Golden Cyclones

The Golden Cyclones were a 1930s group of women athletes who played Amateur Athletic Union (AAU) softball, basketball and track-and-field. Based in Dallas, Texas they were sponsored by the Employers Casualty Insurance Company (ECC) and coached by "Colonel" Melvin J. McCombs, manager of the ECC athletic program in Dallas.[1]

Babe Zaharias was their star team member from 1930-1932, leading the Golden Cyclone Basketball team to the AAU women's basketball championship|AAU Women's Basketball Championship in 1931.[2]

The Golden Cyclones were one of the dominant AAU teams of the era. In addition to the National Championship in 1931, they finished as the national runner-up in 1929, 1932 and 1933, while finishing fourth in 1930.[3] They held the offensive record for scoring the most points ever in a National Tournament game (97) as well as the defensive record for the fewest points ever allowed (4).[4]

In 1934, the Golden Cyclones were enrolled en masse into Dallas's new college, Dixie University, to become the college's women's basketball team known as the Dixie Rebels. Dixie instantly had a national championship-contending team in time for the 1934 national tournament. After winning its early games, the Rebels were trounced by the two-time defending champion Oklahoma City Cardinals in the quarter-finals. It appears that the Cyclones/Rebels never played another game.[5][6]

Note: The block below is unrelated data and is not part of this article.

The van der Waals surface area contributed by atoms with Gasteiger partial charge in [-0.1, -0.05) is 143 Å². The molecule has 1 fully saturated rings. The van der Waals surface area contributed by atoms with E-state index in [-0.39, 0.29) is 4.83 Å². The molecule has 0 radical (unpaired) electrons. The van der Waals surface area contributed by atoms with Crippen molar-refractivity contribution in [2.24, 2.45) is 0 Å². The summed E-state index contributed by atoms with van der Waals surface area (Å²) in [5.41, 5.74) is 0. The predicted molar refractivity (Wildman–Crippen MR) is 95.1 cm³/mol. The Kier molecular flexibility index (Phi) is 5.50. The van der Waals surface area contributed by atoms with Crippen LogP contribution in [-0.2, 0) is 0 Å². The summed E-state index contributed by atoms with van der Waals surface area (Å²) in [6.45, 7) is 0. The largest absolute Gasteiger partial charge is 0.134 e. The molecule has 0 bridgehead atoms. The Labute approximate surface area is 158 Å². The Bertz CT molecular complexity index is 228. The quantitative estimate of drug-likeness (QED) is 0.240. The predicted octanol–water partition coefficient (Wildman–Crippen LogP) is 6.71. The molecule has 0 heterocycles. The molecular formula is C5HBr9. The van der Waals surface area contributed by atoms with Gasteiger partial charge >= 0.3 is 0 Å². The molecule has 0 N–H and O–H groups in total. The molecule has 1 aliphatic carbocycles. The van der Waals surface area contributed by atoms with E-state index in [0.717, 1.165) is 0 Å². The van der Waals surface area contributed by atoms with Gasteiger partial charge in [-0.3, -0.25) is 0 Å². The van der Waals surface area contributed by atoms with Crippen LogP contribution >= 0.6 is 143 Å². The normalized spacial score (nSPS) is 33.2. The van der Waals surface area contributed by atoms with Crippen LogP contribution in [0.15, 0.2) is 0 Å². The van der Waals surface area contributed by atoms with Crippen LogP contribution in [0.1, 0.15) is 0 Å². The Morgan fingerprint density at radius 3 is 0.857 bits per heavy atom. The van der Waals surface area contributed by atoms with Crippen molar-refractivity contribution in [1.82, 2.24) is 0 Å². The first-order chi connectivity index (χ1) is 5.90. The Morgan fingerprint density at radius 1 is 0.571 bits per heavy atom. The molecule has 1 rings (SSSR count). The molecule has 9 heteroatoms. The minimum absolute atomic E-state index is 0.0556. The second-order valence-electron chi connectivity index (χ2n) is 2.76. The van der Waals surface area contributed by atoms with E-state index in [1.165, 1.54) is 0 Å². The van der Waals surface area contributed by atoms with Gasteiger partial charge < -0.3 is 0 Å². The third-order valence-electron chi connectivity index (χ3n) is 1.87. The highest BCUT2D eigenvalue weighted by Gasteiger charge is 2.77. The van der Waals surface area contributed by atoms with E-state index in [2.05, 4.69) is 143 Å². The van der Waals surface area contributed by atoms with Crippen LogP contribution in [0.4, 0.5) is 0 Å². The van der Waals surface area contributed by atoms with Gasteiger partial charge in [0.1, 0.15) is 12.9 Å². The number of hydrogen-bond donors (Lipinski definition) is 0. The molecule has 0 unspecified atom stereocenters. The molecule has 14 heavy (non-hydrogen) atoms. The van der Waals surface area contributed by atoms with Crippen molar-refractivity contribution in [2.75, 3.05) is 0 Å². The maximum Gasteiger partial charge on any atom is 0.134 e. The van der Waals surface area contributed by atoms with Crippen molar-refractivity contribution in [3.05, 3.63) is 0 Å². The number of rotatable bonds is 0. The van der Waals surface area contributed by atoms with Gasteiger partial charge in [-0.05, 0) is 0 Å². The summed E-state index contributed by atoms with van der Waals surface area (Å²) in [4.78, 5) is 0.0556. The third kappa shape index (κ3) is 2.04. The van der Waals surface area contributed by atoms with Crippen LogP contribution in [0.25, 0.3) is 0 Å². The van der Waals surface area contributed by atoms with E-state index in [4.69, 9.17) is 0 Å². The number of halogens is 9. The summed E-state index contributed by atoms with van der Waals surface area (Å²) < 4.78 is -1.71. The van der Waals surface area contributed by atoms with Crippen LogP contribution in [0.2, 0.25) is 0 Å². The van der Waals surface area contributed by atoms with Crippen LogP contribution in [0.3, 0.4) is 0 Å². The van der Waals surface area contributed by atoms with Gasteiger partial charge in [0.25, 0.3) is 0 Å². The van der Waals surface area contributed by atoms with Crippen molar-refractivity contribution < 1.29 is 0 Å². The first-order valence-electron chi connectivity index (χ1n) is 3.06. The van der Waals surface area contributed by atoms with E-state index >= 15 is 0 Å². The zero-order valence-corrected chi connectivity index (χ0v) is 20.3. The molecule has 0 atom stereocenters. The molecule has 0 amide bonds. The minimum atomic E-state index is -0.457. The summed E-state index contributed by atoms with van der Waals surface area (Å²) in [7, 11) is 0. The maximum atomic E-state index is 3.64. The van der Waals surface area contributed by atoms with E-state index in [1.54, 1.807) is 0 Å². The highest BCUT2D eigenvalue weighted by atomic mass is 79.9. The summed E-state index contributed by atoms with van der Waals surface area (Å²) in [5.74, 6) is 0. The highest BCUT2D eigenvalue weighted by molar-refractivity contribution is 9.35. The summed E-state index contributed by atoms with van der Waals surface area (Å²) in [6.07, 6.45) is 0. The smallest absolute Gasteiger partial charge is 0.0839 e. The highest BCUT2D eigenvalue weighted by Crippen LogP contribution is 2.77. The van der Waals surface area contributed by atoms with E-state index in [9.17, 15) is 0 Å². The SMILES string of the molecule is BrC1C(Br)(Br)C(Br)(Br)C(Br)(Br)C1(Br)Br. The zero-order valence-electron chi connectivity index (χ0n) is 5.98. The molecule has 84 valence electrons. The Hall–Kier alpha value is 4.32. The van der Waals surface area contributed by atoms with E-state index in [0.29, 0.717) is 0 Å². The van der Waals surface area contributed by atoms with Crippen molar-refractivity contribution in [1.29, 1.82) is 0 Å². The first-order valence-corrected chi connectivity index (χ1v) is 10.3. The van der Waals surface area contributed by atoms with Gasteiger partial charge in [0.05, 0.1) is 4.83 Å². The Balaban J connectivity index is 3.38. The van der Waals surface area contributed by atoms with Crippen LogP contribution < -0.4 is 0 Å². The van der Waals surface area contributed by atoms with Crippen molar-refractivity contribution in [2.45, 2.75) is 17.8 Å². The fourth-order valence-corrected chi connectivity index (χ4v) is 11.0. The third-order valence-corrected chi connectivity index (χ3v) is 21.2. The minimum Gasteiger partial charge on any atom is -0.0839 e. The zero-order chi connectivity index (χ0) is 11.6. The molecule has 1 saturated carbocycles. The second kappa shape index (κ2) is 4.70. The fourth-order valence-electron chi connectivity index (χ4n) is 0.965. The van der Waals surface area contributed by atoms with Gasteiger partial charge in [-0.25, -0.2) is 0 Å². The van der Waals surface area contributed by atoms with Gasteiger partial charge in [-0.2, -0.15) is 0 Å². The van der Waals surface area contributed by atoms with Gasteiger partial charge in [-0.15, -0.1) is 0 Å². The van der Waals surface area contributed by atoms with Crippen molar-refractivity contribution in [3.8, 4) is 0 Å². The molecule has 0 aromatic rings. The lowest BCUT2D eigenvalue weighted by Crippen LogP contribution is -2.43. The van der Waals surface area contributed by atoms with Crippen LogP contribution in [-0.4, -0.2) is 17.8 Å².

1. ^ Hult & Trekell 1991, pp. 160–164
  2. ^ Ikard 2005, p. 33
  3. ^ Ikard 2005, p. 215
  4. ^ Hult & Trekell 1991, p. 161
  5. ^ "Oklahoma City Cardinals Defend National Crown in Girls' Court Tourney". The Dallas Morning News. March 25, 1934. p. 4 – via NewsBank  .
  6. ^ "Oklahoma City Cagers Gain Women's Semifinal". The Nebraska State Journal. May 29, 1934. p. 9 – via  .


  • Hult, Joan S.; Trekell, Marianna (1991). A Century of women's basketball : From Frailty to Final Four. Reston, Virginia: National Association for Girls and Women in Sport. ISBN 9780883144909.
  • Ikard, Robert W. (2005). Just for Fun: The Story of AAU Women's Basketball. The University of Arkansas Press. ISBN 978-1557288899.